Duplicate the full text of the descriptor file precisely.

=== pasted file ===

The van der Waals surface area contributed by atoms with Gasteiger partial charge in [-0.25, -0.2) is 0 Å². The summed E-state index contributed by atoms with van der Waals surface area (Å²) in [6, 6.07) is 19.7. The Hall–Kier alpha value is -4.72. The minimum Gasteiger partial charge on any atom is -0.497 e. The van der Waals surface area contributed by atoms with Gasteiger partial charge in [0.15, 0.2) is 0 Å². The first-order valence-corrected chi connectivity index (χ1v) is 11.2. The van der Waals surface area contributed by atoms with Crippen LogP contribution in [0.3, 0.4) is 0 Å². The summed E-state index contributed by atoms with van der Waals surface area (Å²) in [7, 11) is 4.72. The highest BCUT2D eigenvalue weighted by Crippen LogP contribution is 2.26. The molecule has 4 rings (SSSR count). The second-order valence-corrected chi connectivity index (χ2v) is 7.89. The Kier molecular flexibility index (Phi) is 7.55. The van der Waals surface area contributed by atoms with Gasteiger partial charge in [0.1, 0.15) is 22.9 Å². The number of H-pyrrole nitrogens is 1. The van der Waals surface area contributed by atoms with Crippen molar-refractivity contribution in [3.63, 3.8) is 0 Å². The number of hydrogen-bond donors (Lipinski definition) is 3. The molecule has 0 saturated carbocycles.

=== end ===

The van der Waals surface area contributed by atoms with Gasteiger partial charge in [-0.25, -0.2) is 0 Å². The summed E-state index contributed by atoms with van der Waals surface area (Å²) in [6, 6.07) is 19.7. The Hall–Kier alpha value is -4.72. The minimum Gasteiger partial charge on any atom is -0.497 e. The van der Waals surface area contributed by atoms with Gasteiger partial charge in [0.15, 0.2) is 0 Å². The first-order valence-corrected chi connectivity index (χ1v) is 11.2. The van der Waals surface area contributed by atoms with Crippen LogP contribution in [0.3, 0.4) is 0 Å². The summed E-state index contributed by atoms with van der Waals surface area (Å²) in [7, 11) is 4.72. The highest BCUT2D eigenvalue weighted by Crippen LogP contribution is 2.26. The molecule has 4 rings (SSSR count). The second-order valence-corrected chi connectivity index (χ2v) is 7.89. The Kier molecular flexibility index (Phi) is 7.55. The van der Waals surface area contributed by atoms with Gasteiger partial charge in [0.1, 0.15) is 22.9 Å². The number of H-pyrrole nitrogens is 1. The van der Waals surface area contributed by atoms with Crippen molar-refractivity contribution in [3.63, 3.8) is 0 Å². The number of hydrogen-bond donors (Lipinski definition) is 3. The molecule has 0 saturated carbocycles.